2014 MAC Priorities

The following list of our top five priorities for 2014 represents many of the policy and funding issues MAC is pursuing, but in no way is an exhaustive list of the issues we advocate for on behalf of counties.     Full Funding for County Revenue Sharing:
  • Revenue sharing is a statutory obligation on behalf of the state, established in the 1960’s when counties gave up local taxing authority.
  • Counties made an agreement with the state to forego revenue sharing to help balance the state’s budget with the understanding that full funding would return to each county once their reserve accounts were exhausted.  This deal has only been honored once since 2005.
  • MAC will advocate for full county revenue sharing.
Prevent Future Unfunded Mandates:
  • In 2009, the Legislative Commission on Unfunded Mandates determined that more than $2.5 billion in services that can be measured, and billions more that cannot be measured, are provided by local units of government for free to the state of Michigan through unfunded mandates.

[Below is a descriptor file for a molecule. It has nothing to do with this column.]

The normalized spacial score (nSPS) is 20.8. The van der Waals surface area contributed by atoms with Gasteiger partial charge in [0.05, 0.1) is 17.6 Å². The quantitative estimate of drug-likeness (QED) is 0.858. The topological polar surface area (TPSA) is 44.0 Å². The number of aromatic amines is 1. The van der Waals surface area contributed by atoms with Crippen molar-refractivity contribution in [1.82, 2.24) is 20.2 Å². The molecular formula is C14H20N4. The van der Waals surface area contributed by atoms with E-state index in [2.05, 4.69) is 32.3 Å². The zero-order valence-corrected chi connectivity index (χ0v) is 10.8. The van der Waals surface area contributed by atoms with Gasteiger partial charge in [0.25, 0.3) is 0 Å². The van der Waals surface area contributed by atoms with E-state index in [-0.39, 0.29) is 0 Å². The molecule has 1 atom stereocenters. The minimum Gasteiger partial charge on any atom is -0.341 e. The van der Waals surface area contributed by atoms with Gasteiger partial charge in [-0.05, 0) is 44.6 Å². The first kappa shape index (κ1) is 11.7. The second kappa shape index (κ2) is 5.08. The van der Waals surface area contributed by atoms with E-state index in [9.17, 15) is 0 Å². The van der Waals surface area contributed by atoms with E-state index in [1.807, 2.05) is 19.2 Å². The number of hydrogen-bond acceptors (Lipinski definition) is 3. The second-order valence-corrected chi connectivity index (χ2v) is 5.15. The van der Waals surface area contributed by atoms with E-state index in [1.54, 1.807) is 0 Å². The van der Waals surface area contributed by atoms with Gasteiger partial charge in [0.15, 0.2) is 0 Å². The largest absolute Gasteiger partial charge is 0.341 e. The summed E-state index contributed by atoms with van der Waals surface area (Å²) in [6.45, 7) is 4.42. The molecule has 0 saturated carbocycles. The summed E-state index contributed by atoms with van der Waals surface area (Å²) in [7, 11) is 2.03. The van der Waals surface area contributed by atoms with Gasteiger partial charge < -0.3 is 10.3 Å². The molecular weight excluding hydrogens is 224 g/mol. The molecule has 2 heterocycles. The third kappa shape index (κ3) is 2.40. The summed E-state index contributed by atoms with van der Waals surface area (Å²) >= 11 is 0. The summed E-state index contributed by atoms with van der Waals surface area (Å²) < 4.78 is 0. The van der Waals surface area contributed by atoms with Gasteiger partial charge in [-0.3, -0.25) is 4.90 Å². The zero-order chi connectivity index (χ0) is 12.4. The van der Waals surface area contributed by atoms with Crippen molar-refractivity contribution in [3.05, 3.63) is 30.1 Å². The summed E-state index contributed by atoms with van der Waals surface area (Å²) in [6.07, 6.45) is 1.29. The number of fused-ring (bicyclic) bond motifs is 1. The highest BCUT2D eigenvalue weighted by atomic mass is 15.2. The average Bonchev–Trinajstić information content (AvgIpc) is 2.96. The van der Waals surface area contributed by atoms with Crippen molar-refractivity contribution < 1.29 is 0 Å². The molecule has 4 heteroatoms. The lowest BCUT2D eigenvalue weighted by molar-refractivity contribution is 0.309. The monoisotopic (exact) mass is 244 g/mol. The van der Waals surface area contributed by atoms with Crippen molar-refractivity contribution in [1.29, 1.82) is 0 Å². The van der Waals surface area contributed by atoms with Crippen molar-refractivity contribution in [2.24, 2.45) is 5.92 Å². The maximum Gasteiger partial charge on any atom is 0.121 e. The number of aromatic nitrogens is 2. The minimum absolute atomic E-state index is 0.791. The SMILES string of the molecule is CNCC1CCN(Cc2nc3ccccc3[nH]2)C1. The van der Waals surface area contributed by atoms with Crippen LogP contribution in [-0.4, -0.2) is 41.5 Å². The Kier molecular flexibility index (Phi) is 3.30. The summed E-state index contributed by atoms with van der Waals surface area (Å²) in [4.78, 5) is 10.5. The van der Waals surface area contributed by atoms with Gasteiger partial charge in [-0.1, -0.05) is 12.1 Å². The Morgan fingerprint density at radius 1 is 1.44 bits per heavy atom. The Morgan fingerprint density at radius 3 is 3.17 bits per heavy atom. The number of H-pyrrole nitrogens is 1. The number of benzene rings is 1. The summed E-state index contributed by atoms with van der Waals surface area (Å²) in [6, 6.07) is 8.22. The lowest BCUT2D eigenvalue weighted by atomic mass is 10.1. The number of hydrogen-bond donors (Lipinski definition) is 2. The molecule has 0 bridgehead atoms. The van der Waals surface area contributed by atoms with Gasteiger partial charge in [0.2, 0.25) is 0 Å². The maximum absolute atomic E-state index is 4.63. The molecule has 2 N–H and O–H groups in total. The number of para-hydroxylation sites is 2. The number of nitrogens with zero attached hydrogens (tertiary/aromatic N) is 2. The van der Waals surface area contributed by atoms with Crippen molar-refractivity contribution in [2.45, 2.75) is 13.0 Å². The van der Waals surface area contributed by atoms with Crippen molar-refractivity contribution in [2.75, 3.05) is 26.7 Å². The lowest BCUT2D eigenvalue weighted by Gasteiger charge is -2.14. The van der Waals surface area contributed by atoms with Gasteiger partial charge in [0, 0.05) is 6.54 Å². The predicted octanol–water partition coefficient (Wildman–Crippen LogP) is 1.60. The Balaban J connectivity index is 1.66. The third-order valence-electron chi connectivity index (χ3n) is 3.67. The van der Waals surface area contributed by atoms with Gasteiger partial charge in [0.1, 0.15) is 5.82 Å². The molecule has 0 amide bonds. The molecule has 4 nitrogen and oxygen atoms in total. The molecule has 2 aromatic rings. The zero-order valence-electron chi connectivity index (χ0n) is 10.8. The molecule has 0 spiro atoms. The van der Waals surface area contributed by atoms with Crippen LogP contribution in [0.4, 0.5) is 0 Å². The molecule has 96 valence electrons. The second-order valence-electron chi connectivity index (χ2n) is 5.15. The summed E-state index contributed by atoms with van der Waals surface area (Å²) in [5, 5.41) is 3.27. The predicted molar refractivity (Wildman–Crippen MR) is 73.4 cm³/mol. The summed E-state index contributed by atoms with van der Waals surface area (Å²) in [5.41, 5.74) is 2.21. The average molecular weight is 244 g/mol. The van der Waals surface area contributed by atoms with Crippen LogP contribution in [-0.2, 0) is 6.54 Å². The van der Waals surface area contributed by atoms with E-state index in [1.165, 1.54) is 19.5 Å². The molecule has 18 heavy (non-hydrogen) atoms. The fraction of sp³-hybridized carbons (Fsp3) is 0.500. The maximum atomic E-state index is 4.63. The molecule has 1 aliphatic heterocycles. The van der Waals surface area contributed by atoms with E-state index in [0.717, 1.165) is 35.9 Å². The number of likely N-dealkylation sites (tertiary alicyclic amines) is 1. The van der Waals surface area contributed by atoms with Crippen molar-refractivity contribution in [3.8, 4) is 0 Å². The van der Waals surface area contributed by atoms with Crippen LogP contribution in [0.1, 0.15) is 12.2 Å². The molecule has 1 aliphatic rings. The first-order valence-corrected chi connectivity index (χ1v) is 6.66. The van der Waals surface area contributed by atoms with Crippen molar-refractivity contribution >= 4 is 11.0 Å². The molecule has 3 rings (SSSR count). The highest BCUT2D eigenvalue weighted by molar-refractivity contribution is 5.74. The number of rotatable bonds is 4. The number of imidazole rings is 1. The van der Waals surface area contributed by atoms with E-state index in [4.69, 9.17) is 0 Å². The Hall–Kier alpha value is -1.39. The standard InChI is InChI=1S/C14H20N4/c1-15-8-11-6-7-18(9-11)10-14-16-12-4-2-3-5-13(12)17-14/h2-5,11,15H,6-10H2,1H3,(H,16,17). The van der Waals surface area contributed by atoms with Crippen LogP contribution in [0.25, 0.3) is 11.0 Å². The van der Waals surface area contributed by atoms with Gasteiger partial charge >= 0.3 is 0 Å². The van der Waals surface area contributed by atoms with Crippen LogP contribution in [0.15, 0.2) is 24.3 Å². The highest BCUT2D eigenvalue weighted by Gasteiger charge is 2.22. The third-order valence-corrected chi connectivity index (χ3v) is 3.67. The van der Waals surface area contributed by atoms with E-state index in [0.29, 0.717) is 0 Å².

• There is little that can be done about past state violations of the Constitution, however legislation can and should be enacted that would require the state legislature to pay for any new mandates it imposes on counties before compliance would be required.  Bills are SB 495 – 498 and HB 5059 – 5060.
  • MAC is leading the charge to enact unfunded mandates legislation along with Senators Casperson, Robertson, Jansen and Meekhof.  Representatives Kowall and Walsh are heading up the package in the House.   
Reform Tax Capture Statutes:
  • Currently counties have limited say in the length and financial scope of tax capture districts. 
  • MAC is working with the House, Senate and the administration to ensure that counties have a voice in the economic development activities in their region by strengthening their voice in the tax capture and abatement process.
  • MAC’s goals are to allow for counties to negotiate how much revenue is captured, to prevent the capture of special millages and to have a seat on the board of these districts.
Closing the Big Box/Dark Store Tax Loophole
  • Many big box retailers have been appealing their property tax assessments to the Michigan Tax Tribunal by challenging the “true cash value” of their properties.
  • In the majority of the cases, the valuation methods being put forth equate the value of a vibrant, profitable operating business (Home Depot, Lowes, etc.) with a closed, dark, and abandoned commercial property.